Less than three weeks after the 7.8 magnitude earthquake of April 25, there was a 7.3 magnitude aftershock in Nepal on May 12. Nepal, a country on top of the seismic fault line between the Eurasian and Indian tectonic plates, has long been designated as susceptible to a catastrophic earthquake every 75 years. Before the recent quake, Nepal had suffered the last big one 81 years ago in 1934. Therefore, Nepalis had expected the next major earthquake to be imminent -- however ill prepared they were to face it -- but such a large aftershock only weeks afterwards came as a surprise to many. Predicting earthquakes is not an exact science. Another big earthquake in Nepal could occur weeks or months from today or years or decades later. Scientists are simply not able to predict when the next quake will come or how big it will be.
Such uncertainty makes effective earthquake warning and evacuation next to impossible. Therefore, Nepal must develop sensible ways to minimize the loss of life, livelihood and property when earthquakes occur (because they surely will). There is no better time than now to begin serious thinking on this serious matter because haphazard and ad hoc measures put in place today could deter, or worse, prevent two key requirements for effective earthquake management in the future: responsible rebuilding and practical preparation. These goals may not have been feasible after 1934 given the technology at the time, but they are now attainable if Nepalis are so determined.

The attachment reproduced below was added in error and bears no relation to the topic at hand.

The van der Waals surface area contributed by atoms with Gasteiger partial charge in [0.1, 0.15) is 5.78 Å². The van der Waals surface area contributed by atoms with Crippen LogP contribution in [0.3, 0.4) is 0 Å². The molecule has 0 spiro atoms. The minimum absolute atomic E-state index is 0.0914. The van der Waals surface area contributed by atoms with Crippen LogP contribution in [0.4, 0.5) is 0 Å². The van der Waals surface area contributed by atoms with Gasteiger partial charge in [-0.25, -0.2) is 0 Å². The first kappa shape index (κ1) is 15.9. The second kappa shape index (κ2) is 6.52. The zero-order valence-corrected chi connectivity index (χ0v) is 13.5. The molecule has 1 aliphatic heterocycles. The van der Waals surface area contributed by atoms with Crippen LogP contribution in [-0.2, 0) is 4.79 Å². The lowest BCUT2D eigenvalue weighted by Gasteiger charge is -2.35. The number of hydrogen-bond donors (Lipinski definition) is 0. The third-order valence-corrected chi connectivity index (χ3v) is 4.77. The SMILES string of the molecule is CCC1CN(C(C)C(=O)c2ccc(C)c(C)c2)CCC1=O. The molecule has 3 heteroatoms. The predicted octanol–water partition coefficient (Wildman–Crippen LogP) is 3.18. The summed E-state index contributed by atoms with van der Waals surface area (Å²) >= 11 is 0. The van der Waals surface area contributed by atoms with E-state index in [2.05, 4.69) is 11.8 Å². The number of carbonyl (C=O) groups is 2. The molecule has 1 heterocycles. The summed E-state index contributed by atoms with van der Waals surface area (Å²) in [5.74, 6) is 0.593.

In the aftermath of the Nepal quakes, there has been and continues to be enormous effort on search and rescue as well as immediate relief including temporary disaster housing. Primary focus on search and rescue and relief is absolutely necessary in the short-term. In the medium-term, focus will no doubt shift towards providing adequate transitional housing and services -- people should be housed adequately, children should be in school, and sick persons should be given medical care. The long-term goals of responsible rebuilding and practical earthquake preparation come next. But the work of defining what such long-term goals are should begin now because without identifying them, it is hardly possible to build suitable roadmaps that lead to them. In fact, the medium-term goals also depend greatly on what the long-term goals are.
In this article, I would like to engage concerned Nepalis and anybody who wants to start thinking about the long-term goals for Nepal. I am calling on architects, engineers, entrepreneurs, environmentalists, government leaders, planners, scientists and other experts. I would like to warn the readers that this article does not provide many answers. What it does is ask relevant questions in an organized framework to facilitate coherent discussions. However, the questions posed here are not meant to be comprehensive but only the starting point.
1. Architecture and engineering: What types of buildings are appropriate for Nepal in terms of cost-effectiveness, earthquake resistance, environmental and ecological soundness, and also preservation of culture, history and aesthetics? Do prescriptions for construction vary by geography and soil type, and if so, in what way? What are the best practices in other earthquake prone countries such as Japan, and are those methods applicable to Nepal? How can existing buildings be retrofitted adequately? What practices in Nepal have been successful so far? How should builders and construction workers be retrained? How long will it take to build permanent housing for families who have lost homes and how much will it cost?